Singleton type indicating that the inverse link should be automatically determined from the model type.

Julia 1.9

Automatic inverse link determination is implemented using package extensions, which are available beginning in Julia 1.9.

An error is thrown if the inverse link cannot be determined. This will always occur with Julia versions prior to 1.9, and will otherwise occur when no extension has been loaded that specifies the link function for the model type.

Currently, this is only implemented for GLM.jl and MixedModels.jl

effects!(reference_grid::DataFrame, model::RegressionModel;
         eff_col=nothing, err_col=:err, typical=mean, invlink=identity,

Compute the effects as specified in formula.

Effects are the model predictions made using values given via the reference grid. For terms present in the model, but not in the reference grid, then the typical value of those predictors is used. (In other words, effects are conditional on the typical value.) The function for computing typical values is specified via typical. Note that this is also applied to categorical contrasts, thus yielding an average of the contrast, weighted by the balance of levels in the data set used to fit the model.

typical can either be a single, scalar-valued function (e.g. mean) or a dictionary matching term symbols to scalar-valued functions. The use of a dictionary allows specifying different typical functions for different input variables. In this case, typical functions must be provided for all term variables except the intercept. If there is a single term that should be "typified" differently than others, then the use of DataStructures.DefaultDict may be useful to create a default typical value with only the exception explicitly specified. For example:

using DataStructures
typical = DefaultDict(() -> mean)  # default to x -> mean(x)
typical[:sex] = v -> 0.0           # typical value for :sex

By default, the column corresponding to the response variable in the formula is overwritten with the effects, but an alternative column for the effects can be specified by eff_col. Note that eff_col is determined first by trying StatsBase.responsename and then falling back to the string representation of the model's formula's left-hand side. For models with a transformed response, whether in the original formula specification or via hints/contrasts, the name will be the display name of the resulting term and not the original variable. This convention also has the advantage of highlighting another aspect of the underlying method: effects are computed on the scale of the transformed response. If this column does not exist, it is created. Pointwise standard errors are written into the column specified by err_col.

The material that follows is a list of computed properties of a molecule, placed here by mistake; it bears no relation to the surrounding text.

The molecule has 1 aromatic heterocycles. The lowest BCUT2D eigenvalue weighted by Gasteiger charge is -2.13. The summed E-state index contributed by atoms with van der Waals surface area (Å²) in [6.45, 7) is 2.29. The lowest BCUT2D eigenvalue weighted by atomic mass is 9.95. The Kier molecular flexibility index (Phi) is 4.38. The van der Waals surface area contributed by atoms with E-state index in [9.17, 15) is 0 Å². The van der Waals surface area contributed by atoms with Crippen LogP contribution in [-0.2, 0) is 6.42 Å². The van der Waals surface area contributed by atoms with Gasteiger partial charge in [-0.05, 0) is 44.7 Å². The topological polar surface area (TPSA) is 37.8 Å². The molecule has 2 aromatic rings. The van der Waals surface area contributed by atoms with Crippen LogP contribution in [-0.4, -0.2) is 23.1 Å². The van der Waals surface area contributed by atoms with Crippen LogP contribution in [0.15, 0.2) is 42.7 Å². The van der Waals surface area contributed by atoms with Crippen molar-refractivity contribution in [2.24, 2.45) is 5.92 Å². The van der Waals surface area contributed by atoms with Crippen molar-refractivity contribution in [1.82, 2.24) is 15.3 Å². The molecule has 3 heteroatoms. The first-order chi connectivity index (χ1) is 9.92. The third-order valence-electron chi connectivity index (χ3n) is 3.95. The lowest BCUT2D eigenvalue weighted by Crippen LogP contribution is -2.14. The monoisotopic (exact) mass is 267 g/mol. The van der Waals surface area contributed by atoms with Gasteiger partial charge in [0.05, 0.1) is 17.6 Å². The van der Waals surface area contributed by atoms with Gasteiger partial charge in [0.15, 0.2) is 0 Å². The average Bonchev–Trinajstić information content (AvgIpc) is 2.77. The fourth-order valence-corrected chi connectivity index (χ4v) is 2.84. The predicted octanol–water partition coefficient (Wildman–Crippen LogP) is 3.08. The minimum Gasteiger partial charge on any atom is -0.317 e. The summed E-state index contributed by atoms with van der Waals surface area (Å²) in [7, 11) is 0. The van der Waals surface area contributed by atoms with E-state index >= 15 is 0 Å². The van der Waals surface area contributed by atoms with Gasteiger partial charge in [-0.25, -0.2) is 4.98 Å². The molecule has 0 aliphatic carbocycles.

By default (invlink=identity), effects are computed on the scale of the transformed response. For models with an explicit transformation, that transformation is the scale of the effects. For models with a link function, the scale of the effects is the link scale, i.e. after application of the link function. For example, effects for logitistic regression models are on the logit and not the probability scale.


If the inverse link is specified via invlink, then effects and errors are computed on the original, untransformed scale via the delta method using automatic differentiation. This means that the invlink function must be differentiable and should not involve inplace operations.

On Julia versions 1.9 or later, the special singleton value AutoInvLink() can be used to specify that the appropriate inverse link should be determined automatically. In that case, a direct or analytic computation of the derivative is used when possible.

Effects are computed using the model's variance-covariance matrix, which is computed by default using StatsBas.vcov. Alternative methods such as the sandwich estimator or robust estimators can be used by specifying vcov, which should be a function of a single argument (the model) returning the estimated variance-covariance matrix. Vcov.jl and CovarianceMatrices.jl provide several possibilities as functions of multiple arguments and so it is necessary to curry when using these functions. For example

using Vcov
myvcov(x) = Base.Fix2(vcov, Vcov.robust())

The reference grid must contain columns for all predictors in the formula. (Interactions are computed automatically.) Contrasts must match the contrasts used to fit the model; using other contrasts will lead to undefined behavior.

Interaction terms are computed in the same way for any regression model: as the product of the lower-order terms. Typical values of lower terms thus propagate up into the interaction term in the same way that any value would.

The use of typical values for excluded effects differs from other approaches such as "partial effects" used in R packages like remef. The R package effects is similar in approach, but due to differing languages and licenses, no source code was inspected and there is no attempt at API compatibility or even similarity.

The approach for computing effect is based on the effects plots described here: